No one needs a reminder about the state of the Detroit Tigers’ bullpen. As expected from a rebuilding team that has consistently struggled to find strong relievers, the Tigers currently rank in the bottom 10 in ERA, FIP, and WPA, and sit 20th in WHIP and RE24. This is painfully unsurprising given that no bullpen has a worse ERA over the past two seasons.
Correspondingly, most relief leaderboards are devoid of any Tigers representatives. The club hasn’t landed a reliever among the top 30 relief qualifiers in ERA, FIP, or fWAR since 2015, but that could change this year. Young Joe Jimenez has been surrounded by hype since his entrance into the organization, and he would not be the first highly-touted relief prospect to fall short if he never makes it big. However, his rapid start to 2018 shows that he might be a rare bright spot to develop out of the Detroit bullpen.
Jimenez had a rough go during his first major league experience, racking up a 12.32 ERA in 19 innings last season. None of his individual numbers were close to redeemable and he allowed at least one run in almost half of his appearances. Without one single thing to point at as a cause for his rocky start, many hoped an offseason of tweaking his pitches with a new coach would lead to an improved sophomore campaign.
So far, everything has happened according to plan. Jimenez leads the Tigers’ bullpen regulars with a 2.49 ERA, 2.44 FIP, 0.61 WPA, 0.7 fWAR, and 25 1/3 innings pitched. In other words, he has been the best Detroit reliever this season. And it’s not a matter of the lack of competition from the rest of the bullpen.
Manager Ron Gardenhire has been quick to notice Jimenez’s value. Out of 28 appearances this season, 19 have occurred in the eighth inning, very clearly defining a role for the young right-hander. There is no better indicator of the path on which the Tigers are taking him, which could culminate with Jimenez grabbing the closer’s role as soon as this fall.
While the term “shutdown reliever” may be a little ambitious at this point, Jimenez has been dominant so far this season. Only four (!) of his 28 appearances have led to an earned run being scored and nearly half of his outings have ended without a hit or walk. On the other side of the coin, a quarter of his games have seen him strikeout at least half of the batters he faced.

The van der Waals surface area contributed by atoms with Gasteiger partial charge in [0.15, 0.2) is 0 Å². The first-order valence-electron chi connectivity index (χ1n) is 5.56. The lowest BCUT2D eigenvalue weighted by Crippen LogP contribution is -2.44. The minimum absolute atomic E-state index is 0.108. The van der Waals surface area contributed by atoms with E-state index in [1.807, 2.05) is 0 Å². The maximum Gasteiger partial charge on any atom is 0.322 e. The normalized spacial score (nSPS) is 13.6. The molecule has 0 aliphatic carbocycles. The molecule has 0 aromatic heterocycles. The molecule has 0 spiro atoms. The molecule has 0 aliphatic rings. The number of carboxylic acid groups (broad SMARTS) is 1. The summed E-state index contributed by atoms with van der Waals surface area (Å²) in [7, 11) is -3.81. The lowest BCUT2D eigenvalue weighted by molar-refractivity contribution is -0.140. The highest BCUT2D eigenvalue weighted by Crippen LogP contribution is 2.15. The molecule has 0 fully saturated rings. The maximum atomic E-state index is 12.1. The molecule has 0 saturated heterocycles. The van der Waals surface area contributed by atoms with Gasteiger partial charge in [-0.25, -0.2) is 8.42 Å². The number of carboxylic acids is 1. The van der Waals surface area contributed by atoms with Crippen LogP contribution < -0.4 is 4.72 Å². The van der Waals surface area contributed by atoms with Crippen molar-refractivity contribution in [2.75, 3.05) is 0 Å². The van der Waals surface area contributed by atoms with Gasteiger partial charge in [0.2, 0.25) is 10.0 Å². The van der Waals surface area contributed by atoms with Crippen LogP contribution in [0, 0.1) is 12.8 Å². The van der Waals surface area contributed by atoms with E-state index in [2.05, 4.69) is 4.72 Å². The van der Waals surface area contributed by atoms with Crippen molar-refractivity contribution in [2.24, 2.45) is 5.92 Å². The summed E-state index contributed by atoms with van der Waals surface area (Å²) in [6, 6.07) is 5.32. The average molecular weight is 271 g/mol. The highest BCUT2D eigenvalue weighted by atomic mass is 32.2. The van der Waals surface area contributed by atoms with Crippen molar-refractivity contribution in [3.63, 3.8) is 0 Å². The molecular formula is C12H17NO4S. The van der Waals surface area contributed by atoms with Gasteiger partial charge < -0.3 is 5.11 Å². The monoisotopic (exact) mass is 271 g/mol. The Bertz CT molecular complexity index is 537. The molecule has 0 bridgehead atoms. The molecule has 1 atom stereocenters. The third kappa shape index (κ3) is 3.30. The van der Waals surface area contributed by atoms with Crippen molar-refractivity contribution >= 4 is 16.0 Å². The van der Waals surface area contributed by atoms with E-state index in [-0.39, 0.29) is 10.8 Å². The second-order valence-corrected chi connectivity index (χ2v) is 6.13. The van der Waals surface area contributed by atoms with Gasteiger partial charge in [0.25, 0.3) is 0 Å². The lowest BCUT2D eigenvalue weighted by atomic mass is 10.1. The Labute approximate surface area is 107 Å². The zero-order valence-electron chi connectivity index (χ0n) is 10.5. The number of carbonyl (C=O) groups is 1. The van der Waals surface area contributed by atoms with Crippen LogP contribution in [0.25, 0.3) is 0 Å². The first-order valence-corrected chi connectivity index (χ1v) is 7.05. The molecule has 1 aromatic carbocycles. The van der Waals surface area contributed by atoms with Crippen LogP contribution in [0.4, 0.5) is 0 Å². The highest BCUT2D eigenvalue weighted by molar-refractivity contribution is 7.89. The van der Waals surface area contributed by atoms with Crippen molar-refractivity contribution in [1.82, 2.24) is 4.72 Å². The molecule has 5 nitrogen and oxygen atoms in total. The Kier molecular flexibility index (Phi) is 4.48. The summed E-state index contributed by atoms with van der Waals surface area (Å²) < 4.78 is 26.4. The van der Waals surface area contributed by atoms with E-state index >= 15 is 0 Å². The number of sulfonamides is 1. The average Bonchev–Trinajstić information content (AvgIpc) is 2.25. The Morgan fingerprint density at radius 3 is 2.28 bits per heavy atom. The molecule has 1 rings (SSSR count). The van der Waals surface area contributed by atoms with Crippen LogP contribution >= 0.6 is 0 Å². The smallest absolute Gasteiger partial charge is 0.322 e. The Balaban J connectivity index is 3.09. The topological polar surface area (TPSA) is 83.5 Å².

The improvement in Jimenez’s numbers has come from all over the board. A significant rise in soft contact rate (12.7 percent to 30.6 percent) coupled with a rise in fly ball rate to exactly 50 percent has dropped his BABIP from .403 last season to .292. His strikeout rate has jumped almost eight points up to 25 percent while his walk rate has dropped to 6.5 percent, and his contact rate has fallen to 75.6 percent as well.
These are a lot of numbers, but they all paint the same picture. Without really improving velocity, Jimenez has pitched much more effectively and reduced quality contact by opposing batters. As Brandon Day pointed out this spring, a change in fastball mechanics was a big focus for Jimenez. The results have been eye-popping. Fangraphs rates his fastball at 1.83 wFB/C (standardized runs by pitch), which sits 30th among all relievers in baseball. Just as important has been a vastly improved slider that Jimenez is commanding with much more authority than he did in his first season in the majors.
The volatility for young players is always high, and relievers can vary greatly from year to year, and even month to month. Therefore, giving Jimenez more time before crowning him the Closer of the Future would be wise at this point, but forgive most fans for being so excited. The Tigers have struggled to find any sort of consistency in the back of their bullpen, but they very well may have a cornerstone going forward. Everything Jimenez has shown this season points to this flamethrower being the real deal.